As we all know, Facebook has become one of the most popular web sites ever. But with great power comes great responsibility. Unfortunately, Facebook has been slow to protect its users from the many hacks and scams making their rounds; the Huffington Post has the latest here. Fear not Scambook user, we are here to help you avoid the nastiest of Facebook scams!
You have probably seen these links all over your friends’ walls. They have headlines that are incredible, maybe it’s a link that says, “Don’t click” but you’re tempted anyways, or a recent one that promised photos of the Osama Bin Laden raid. However, once you click those links, you’ll wish you hadn’t. What happens is that your Facebook account is now compromised, that link will appear on your wall, your friends will see you liked it, and it could get worse. Depending on the quality of the “clickjacker,” your password, address book, and friend list might all be compromised. To stay safe, avoid clicking on any link that looks too good to be true. If you’re curious though, hover your cursor over the link to see if sends you to a legitimate website line www.cnn.com or www.yahoo.com.
Fake Online Quizzes
This is similar to Clickjacking, the destination is not what it seems. The link or promotion promises you compensation in exchange for filling out a quiz or poll, but likely you’ll fill in your financial information and end up with nothing. If the quiz or poll takes you out of Facebook and to a new site, then you should just ignore it. By entering your financial information on a random third-party site, you are increasing the risk that you will get scammed. Stay on Facebook to stay safe.
Help! I’m Stranded!
This scam relies on your trusting nature. You probably have hundreds of friends on Facebook and don’t know what each of them is doing. One day you’re online and a friend chats with you. They say they are stuck in a foreign country and are out of cash. The only way they can get home is if you wire them $800 for a ticket. Without thinking, you go to the closest Western Union and begin filling out the forms. All of a sudden it hits you, maybe you should double check with that friend. So you call them up and find out that they have never left the country and are ok. So who were you about to wire money to? It is most likely that your friends Facebook account was hijacked and someone was trying to scam your hard earned money. You can avoid this scam by checking with your friend through e-mail or a phone call before you send them any cash.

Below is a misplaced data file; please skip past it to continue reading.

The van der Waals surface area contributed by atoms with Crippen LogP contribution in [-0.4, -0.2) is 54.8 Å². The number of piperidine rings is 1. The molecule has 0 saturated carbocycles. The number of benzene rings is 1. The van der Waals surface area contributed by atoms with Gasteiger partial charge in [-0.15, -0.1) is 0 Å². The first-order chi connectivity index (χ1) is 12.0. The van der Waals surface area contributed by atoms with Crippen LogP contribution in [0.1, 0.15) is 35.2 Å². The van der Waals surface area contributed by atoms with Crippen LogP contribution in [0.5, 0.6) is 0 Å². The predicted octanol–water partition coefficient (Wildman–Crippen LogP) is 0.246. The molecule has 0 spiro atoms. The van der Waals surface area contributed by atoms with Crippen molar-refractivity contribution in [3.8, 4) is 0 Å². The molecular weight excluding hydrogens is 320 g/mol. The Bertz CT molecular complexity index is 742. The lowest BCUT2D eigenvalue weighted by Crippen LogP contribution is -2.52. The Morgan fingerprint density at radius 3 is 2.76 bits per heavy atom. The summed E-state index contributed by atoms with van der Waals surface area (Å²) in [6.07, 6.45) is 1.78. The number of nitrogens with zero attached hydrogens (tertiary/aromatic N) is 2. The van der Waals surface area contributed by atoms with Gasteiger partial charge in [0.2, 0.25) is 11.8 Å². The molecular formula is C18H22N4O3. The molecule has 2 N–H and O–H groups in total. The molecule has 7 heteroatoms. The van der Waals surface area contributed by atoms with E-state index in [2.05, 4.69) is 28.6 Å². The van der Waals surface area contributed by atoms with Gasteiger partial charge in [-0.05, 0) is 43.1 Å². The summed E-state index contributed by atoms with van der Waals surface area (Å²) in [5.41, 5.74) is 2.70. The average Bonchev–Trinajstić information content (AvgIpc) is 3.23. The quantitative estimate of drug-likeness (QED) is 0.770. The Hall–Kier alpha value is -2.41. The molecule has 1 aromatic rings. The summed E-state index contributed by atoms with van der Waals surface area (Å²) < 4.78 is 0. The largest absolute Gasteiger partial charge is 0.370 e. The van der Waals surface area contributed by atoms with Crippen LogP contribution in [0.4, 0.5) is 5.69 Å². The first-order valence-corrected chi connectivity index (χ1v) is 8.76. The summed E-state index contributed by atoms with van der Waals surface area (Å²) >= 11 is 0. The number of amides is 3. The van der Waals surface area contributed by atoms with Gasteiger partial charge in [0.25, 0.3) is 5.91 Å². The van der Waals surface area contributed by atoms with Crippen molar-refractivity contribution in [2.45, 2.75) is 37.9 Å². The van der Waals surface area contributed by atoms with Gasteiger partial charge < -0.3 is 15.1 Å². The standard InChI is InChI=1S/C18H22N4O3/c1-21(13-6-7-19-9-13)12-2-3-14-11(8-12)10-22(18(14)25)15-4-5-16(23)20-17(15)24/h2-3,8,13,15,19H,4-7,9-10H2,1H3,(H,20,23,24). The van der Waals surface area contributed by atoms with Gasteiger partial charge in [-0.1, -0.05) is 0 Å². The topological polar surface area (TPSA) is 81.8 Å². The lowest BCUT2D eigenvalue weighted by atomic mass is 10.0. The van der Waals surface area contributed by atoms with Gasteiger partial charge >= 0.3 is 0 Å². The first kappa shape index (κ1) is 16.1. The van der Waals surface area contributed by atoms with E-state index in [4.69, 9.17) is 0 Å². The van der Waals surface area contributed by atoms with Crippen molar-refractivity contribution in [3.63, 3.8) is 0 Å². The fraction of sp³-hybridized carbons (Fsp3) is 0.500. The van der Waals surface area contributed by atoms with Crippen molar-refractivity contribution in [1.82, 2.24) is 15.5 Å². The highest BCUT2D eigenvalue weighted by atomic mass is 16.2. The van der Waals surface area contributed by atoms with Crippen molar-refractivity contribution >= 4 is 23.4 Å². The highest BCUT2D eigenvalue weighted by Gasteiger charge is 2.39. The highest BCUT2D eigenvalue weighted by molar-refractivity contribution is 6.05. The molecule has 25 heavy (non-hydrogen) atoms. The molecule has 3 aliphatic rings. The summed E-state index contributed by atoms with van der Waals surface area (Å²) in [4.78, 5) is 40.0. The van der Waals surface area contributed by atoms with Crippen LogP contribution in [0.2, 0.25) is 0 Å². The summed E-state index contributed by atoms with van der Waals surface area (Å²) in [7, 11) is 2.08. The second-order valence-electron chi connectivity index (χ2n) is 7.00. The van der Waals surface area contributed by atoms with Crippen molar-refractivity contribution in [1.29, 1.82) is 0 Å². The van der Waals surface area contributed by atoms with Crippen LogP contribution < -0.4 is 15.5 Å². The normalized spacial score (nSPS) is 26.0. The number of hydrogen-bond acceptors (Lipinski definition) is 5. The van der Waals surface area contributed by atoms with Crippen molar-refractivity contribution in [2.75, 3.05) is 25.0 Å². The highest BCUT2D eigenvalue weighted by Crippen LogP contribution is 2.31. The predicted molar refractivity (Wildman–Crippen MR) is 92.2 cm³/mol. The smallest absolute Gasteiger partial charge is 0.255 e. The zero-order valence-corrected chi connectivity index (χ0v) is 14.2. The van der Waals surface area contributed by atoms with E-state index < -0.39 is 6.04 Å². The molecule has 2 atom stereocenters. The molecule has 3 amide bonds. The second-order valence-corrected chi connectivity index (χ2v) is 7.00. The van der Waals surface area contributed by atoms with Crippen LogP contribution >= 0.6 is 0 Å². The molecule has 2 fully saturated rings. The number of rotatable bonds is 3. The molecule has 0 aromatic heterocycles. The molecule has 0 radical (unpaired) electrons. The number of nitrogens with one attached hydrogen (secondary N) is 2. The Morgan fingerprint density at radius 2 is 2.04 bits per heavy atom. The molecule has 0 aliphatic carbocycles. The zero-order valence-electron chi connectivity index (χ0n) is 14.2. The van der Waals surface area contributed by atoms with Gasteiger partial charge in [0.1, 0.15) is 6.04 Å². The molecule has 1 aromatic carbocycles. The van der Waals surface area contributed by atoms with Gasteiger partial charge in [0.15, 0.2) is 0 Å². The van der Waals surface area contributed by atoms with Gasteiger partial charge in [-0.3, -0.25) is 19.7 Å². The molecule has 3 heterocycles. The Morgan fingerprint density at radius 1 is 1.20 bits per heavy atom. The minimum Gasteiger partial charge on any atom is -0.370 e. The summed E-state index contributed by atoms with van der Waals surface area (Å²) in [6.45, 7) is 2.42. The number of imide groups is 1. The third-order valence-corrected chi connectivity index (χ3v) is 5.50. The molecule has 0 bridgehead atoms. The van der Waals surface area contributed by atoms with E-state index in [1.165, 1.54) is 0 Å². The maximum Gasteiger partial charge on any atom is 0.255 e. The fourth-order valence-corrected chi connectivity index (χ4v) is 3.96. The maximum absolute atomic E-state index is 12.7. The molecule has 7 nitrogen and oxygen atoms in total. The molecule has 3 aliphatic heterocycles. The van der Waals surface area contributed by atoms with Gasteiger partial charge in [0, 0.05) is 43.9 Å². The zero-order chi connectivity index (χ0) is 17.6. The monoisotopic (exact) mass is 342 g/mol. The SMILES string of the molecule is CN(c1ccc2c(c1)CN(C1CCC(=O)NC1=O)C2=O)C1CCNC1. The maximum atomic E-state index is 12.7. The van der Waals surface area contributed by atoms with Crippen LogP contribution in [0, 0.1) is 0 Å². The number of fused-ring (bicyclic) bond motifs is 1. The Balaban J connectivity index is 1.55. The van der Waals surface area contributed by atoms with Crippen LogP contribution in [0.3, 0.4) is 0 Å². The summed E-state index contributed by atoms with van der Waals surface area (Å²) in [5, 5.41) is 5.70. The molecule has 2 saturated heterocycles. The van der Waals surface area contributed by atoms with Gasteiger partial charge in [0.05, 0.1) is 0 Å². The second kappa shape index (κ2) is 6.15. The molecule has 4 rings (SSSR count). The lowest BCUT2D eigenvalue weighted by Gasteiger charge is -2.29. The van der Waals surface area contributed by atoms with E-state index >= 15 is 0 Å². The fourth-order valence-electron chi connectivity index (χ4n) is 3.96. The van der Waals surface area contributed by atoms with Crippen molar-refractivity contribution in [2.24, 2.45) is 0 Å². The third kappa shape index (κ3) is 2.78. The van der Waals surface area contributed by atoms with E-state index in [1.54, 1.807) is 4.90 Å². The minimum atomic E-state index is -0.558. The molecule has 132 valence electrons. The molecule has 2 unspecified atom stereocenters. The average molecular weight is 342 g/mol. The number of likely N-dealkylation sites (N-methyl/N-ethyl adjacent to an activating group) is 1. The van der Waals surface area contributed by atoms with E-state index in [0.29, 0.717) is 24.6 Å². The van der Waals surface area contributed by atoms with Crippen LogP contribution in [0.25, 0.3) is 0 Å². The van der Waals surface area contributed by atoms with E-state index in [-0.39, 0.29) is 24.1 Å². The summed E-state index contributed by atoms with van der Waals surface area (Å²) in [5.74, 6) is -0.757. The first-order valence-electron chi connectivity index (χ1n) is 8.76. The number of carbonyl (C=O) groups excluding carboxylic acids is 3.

Check Your App
The number of Facebook apps has exploded recently. Without a lot of guidance on what apps are good or bad, it is easy to be tricked into installing a malicious app. A recent example of this was an application that claimed Facebook would shutdown inactive accounts and to protect your account you must install this application. Unfortunately for those who did install the app, it quickly posted spam on their walls. The best way to stay safe is to do a quick web search to see if the application is safe.
How to Stay Safe
Facebook has addressed some of these scamming attempts by creating a “Facebook security” page. They provide you with some tips to avoid these scams, such as these:
1. Don’t click on links that look suspicious: if the link looks too good to be true, a free iPad, then it likely is a scam.
2. Be protective of your password: if a page on the Internet asks for your Facebook password, make sure it is a real website and not a phishing attempt. You can learn more about phishing here.
3. Mark it as spam: Facebook lets you mark a friend’s postings as spam if you think it is not legit. If a friend is posting a bunch of weird links in their feed, then it is likely their account has been hacked.
4. Check Scambook.com: Scambook users are good at posting the latest scams they have come across. Chances are that if you have even the smallest suspicion, then it is a scam. But be sure to do a search on Scambook.com to double check.
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